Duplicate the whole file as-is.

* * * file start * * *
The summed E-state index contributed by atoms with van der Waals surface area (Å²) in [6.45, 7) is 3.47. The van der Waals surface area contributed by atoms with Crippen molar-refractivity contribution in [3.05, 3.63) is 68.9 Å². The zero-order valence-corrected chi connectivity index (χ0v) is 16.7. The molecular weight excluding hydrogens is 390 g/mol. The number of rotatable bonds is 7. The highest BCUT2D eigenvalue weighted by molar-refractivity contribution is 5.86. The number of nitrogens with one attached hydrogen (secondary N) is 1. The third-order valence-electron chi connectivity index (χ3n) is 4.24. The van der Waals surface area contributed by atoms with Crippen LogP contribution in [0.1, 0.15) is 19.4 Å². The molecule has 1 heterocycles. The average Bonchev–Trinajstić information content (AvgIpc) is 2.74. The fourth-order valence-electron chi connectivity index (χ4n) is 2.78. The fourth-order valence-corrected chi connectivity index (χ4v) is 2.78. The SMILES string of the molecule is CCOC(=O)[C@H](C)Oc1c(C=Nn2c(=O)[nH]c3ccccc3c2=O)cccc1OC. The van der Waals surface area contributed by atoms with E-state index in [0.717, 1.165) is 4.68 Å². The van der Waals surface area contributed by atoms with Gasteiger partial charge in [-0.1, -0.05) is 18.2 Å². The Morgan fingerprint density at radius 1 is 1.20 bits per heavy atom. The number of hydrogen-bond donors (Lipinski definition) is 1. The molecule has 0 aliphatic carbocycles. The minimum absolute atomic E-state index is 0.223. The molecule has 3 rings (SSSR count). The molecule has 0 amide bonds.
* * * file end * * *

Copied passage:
The summed E-state index contributed by atoms with van der Waals surface area (Å²) in [6.45, 7) is 3.47. The van der Waals surface area contributed by atoms with Crippen molar-refractivity contribution in [3.05, 3.63) is 68.9 Å². The zero-order valence-corrected chi connectivity index (χ0v) is 16.7. The molecular weight excluding hydrogens is 390 g/mol. The number of rotatable bonds is 7. The highest BCUT2D eigenvalue weighted by molar-refractivity contribution is 5.86. The number of nitrogens with one attached hydrogen (secondary N) is 1. The third-order valence-electron chi connectivity index (χ3n) is 4.24. The van der Waals surface area contributed by atoms with Crippen LogP contribution in [0.1, 0.15) is 19.4 Å². The molecule has 1 heterocycles. The average Bonchev–Trinajstić information content (AvgIpc) is 2.74. The fourth-order valence-electron chi connectivity index (χ4n) is 2.78. The fourth-order valence-corrected chi connectivity index (χ4v) is 2.78. The SMILES string of the molecule is CCOC(=O)[C@H](C)Oc1c(C=Nn2c(=O)[nH]c3ccccc3c2=O)cccc1OC. The van der Waals surface area contributed by atoms with E-state index in [0.717, 1.165) is 4.68 Å². The van der Waals surface area contributed by atoms with Gasteiger partial charge in [-0.1, -0.05) is 18.2 Å². The Morgan fingerprint density at radius 1 is 1.20 bits per heavy atom. The number of hydrogen-bond donors (Lipinski definition) is 1. The molecule has 0 aliphatic carbocycles. The minimum absolute atomic E-state index is 0.223. The molecule has 3 rings (SSSR count). The molecule has 0 amide bonds.